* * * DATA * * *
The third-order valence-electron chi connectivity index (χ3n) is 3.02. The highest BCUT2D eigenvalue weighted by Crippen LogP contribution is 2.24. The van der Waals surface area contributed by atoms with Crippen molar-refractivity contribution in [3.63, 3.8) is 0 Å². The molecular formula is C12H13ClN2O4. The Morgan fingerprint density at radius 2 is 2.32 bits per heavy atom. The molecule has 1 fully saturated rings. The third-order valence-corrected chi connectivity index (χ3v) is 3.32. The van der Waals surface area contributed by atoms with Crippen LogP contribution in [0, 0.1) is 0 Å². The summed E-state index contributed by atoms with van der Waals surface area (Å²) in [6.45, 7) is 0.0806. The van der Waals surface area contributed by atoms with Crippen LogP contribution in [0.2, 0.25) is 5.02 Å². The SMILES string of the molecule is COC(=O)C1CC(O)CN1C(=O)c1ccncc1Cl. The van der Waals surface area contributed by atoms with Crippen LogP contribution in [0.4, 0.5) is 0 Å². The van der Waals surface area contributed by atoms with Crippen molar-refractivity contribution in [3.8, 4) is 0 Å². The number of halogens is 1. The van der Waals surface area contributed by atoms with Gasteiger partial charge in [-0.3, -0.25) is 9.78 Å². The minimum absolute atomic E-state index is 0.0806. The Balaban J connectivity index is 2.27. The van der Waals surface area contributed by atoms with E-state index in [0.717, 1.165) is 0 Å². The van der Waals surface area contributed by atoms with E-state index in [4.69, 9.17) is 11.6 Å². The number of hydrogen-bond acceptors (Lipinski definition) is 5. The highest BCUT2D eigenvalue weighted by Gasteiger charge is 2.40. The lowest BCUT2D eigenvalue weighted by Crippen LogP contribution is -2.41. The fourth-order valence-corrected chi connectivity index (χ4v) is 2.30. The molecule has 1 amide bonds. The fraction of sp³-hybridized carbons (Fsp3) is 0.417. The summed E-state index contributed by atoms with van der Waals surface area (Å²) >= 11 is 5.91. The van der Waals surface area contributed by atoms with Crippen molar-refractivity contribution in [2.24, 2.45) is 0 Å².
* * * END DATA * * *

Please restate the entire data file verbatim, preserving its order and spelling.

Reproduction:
The third-order valence-electron chi connectivity index (χ3n) is 3.02. The highest BCUT2D eigenvalue weighted by Crippen LogP contribution is 2.24. The van der Waals surface area contributed by atoms with Crippen molar-refractivity contribution in [3.63, 3.8) is 0 Å². The molecular formula is C12H13ClN2O4. The Morgan fingerprint density at radius 2 is 2.32 bits per heavy atom. The molecule has 1 fully saturated rings. The third-order valence-corrected chi connectivity index (χ3v) is 3.32. The van der Waals surface area contributed by atoms with Crippen LogP contribution in [0, 0.1) is 0 Å². The summed E-state index contributed by atoms with van der Waals surface area (Å²) in [6.45, 7) is 0.0806. The van der Waals surface area contributed by atoms with Crippen LogP contribution in [0.2, 0.25) is 5.02 Å². The SMILES string of the molecule is COC(=O)C1CC(O)CN1C(=O)c1ccncc1Cl. The van der Waals surface area contributed by atoms with Crippen LogP contribution in [0.4, 0.5) is 0 Å². The van der Waals surface area contributed by atoms with Crippen molar-refractivity contribution in [3.8, 4) is 0 Å². The number of halogens is 1. The van der Waals surface area contributed by atoms with Gasteiger partial charge in [-0.3, -0.25) is 9.78 Å². The minimum absolute atomic E-state index is 0.0806. The Balaban J connectivity index is 2.27. The van der Waals surface area contributed by atoms with E-state index in [0.717, 1.165) is 0 Å². The van der Waals surface area contributed by atoms with E-state index in [4.69, 9.17) is 11.6 Å². The number of hydrogen-bond acceptors (Lipinski definition) is 5. The highest BCUT2D eigenvalue weighted by Gasteiger charge is 2.40. The lowest BCUT2D eigenvalue weighted by Crippen LogP contribution is -2.41. The fourth-order valence-corrected chi connectivity index (χ4v) is 2.30. The molecule has 1 amide bonds. The fraction of sp³-hybridized carbons (Fsp3) is 0.417. The summed E-state index contributed by atoms with van der Waals surface area (Å²) >= 11 is 5.91. The van der Waals surface area contributed by atoms with Crippen molar-refractivity contribution in [2.24, 2.45) is 0 Å².